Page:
Cr                    18 – 20

Fe                    66.345 – 74

Mn                  Max 2

Ni                    8 – 10.5

P                      Max 0.045

S                      Max 0.03

Si                     Max 1


 Value Comment Physical Properties

Density            8.03 g/cc

Mechanical properties

Hardness, Rockwell B               82 Tensile Strength,

Ultimate                                      621 Mpa (=90100psi)

Tensile Strength, Yield                290 Mpa (=42100psi) 0.2%

YS Elongation at Break                55% in 2 inches

Modulus of Elasticity                   193 Gpa tension

Modulus of Elasticity                   78 Gpa torsion

Electrical properties

Electrical Resistivity                      0.000116 ohm-cm 659 °C

Electrical Resistivity                       7.2e-005 ohm-cm

Magenetic permeability                Max 1.02 H = 200 Oersteds,

Annealed Thermal properties

CTE, linear 20°C        16.9 µm/m-°C 0 to 100°C

CTE, linear 20°C           18.7 µm/m-°C to 649°C

Heat Capacity             0.5 J/g-°C 0°C to 100°

Thermal Conductivity           16.2 W/m-K 100°C

Thermal Conductivity            21.4 W/m-K 500°C

Processing properties

Melt temperature         1371- 1399°C


It is used for a wide variety of home and commercial applications, this is one of the most familiar and most frequently used alloys in the stainless steel family.

Food processing equipment, particularly in beer brewing, milk processing & wine making.

For example it is highly suitable and applied in dairy equipment such as milking machines, containers, homogenizers, sterilizers, and storage and hauling tanks, including piping, valves, milk trucks and railroad cars.

Because of its ability to withstand the corrosive action of various acids found in fruits, meats, milk, and vegetables, Type 304 is used for sinks, tabletops, coffee urns, stoves, refrigerators, milk and cream dispensers, and steam tables. It is also used in numerous other utensils such as cooking appliances, pots, pans, and flatware.

– Architectural panelling, railings & trim

– Chemical containers, including for transport

– Heat Exchangers

– Woven or welded screens for mining, quarrying & water filtration

– Dyeing industry

– In the marine environment, because of it slightly higher strength and wear resistance than type 316 it is also used for nuts, bolts, screws, and other fasteners.


Advantages of Glass Construction

While the all glass design lacks the strength provided by external steel construction, the borosilicate glass 3.3 reactors provide the same superior corrosion resistance as our glass-lined vessels with the additional benefit of process visibility.  This feature makes the SG Labware glass reactors series a popular choice in research and development.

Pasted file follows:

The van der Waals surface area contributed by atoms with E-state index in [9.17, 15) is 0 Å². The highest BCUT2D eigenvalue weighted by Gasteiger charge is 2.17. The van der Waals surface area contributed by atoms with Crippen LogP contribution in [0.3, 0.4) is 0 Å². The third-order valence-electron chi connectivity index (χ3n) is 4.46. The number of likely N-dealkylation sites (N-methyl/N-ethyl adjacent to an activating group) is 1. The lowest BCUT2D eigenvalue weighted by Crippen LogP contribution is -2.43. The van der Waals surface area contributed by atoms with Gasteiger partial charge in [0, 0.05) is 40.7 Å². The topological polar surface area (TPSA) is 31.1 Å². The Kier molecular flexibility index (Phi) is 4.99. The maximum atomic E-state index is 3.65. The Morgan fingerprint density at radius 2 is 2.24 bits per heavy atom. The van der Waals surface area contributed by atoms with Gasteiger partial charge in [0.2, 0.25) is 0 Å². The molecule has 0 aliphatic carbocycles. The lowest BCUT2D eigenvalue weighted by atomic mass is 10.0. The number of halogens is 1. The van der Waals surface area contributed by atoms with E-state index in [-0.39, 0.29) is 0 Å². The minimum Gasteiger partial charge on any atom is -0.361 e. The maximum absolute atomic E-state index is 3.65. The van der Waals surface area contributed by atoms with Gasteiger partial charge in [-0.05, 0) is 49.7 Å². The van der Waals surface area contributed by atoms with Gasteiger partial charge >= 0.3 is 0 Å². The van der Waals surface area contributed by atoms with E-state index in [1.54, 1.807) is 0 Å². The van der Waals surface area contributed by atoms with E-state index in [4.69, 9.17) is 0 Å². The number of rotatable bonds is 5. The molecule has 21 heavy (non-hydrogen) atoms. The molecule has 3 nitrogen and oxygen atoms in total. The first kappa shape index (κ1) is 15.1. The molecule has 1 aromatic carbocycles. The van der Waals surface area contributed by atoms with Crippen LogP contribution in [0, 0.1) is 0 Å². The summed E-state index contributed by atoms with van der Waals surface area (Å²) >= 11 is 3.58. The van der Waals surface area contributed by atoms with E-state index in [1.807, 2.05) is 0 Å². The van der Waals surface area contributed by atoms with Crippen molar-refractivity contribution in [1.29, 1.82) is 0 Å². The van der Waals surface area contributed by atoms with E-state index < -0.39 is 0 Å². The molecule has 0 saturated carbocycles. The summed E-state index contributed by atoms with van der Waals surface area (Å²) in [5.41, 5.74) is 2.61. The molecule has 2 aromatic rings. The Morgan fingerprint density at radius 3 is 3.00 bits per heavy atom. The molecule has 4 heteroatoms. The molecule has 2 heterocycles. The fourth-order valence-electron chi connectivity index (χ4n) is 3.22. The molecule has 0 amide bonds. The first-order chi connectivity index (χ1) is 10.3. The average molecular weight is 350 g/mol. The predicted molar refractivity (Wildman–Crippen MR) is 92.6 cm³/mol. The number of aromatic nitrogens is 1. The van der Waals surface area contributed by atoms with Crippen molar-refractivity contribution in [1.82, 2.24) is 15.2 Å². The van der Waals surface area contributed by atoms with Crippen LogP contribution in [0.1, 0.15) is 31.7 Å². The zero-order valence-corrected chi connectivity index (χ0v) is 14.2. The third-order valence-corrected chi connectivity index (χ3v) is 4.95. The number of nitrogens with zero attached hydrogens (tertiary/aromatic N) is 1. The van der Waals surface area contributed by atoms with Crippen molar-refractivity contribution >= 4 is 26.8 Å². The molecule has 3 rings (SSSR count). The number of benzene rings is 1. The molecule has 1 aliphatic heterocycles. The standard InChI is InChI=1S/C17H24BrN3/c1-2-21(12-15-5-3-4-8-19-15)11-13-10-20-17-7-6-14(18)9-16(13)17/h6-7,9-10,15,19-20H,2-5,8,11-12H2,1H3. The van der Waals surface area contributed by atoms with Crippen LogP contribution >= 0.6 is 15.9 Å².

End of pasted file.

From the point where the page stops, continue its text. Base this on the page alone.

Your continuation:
Product Description

The SG Labware glass reactor series are made of borosilicate glass, which combines process visibility, purity, corrosion resistance, and long term service. Complemented by other highly corrosion resistant materials such as PTFE, PEEK & stainless steel 304/316, the SG Labware glass reactor series can handle a variety of applications.


The SG Labware glass reactor is widely used in research and development as well as kilo plant production applications throughout the chemical, biotech, and pharmaceutical industries.

Volume of Reactors (Working Capacity)

Bio Glass Reactors 75ml-3L, Bench Top

Standard Glass Reactors 5L-30L, Floor Stand

Large Glass Reactors 50L-200L, Floor Stand

Shape of Vessel

Round Bottom Only

–          Allow uniform heating/cooling of liquid

–          More heating/cooling surface contents

–          More resistant to fracturing under vacuum

–          More evenly distributes stress across its surface

Layers of Vessel

Single Layer Vessel

–          No heating/cooling require

–          Mixing in room temperature

–          Header tanks, maintains a gravity feed or a static fluid pressure in vessel

Double Layer Vessel

–          Thermal jacket, for heating/cooling

–          Temperature -80oC to +250oC

Triple Layer Vessel

–          Vacuum layer

–          Provide constant temperature


Choosing a Right Vessel

–          Working Capacity

–          Working Temperature (double/triple layer)

Choosing a Right Lid

–          Number of necks request

–          Solid/Liquid/Gas feeds

Choosing a Right Over Head Stirrer Motor

The stirrer shafts are fitted into the motor chucks and the chucks are tightened with a key wrench. A complete stirrer comprises a stirrer motor and a shaft with a stirrer blade.

–          Japan AC induction motor

–          No dynamo brush and spark-free

–          Continuously viable agitator speed

–          Single phase 220V 50Hz

–          Motor power 40/60/120/180/250W-

–          Rotation speed 0-600/800rpm

–          Torque 30,44,162,210,300,400Ncm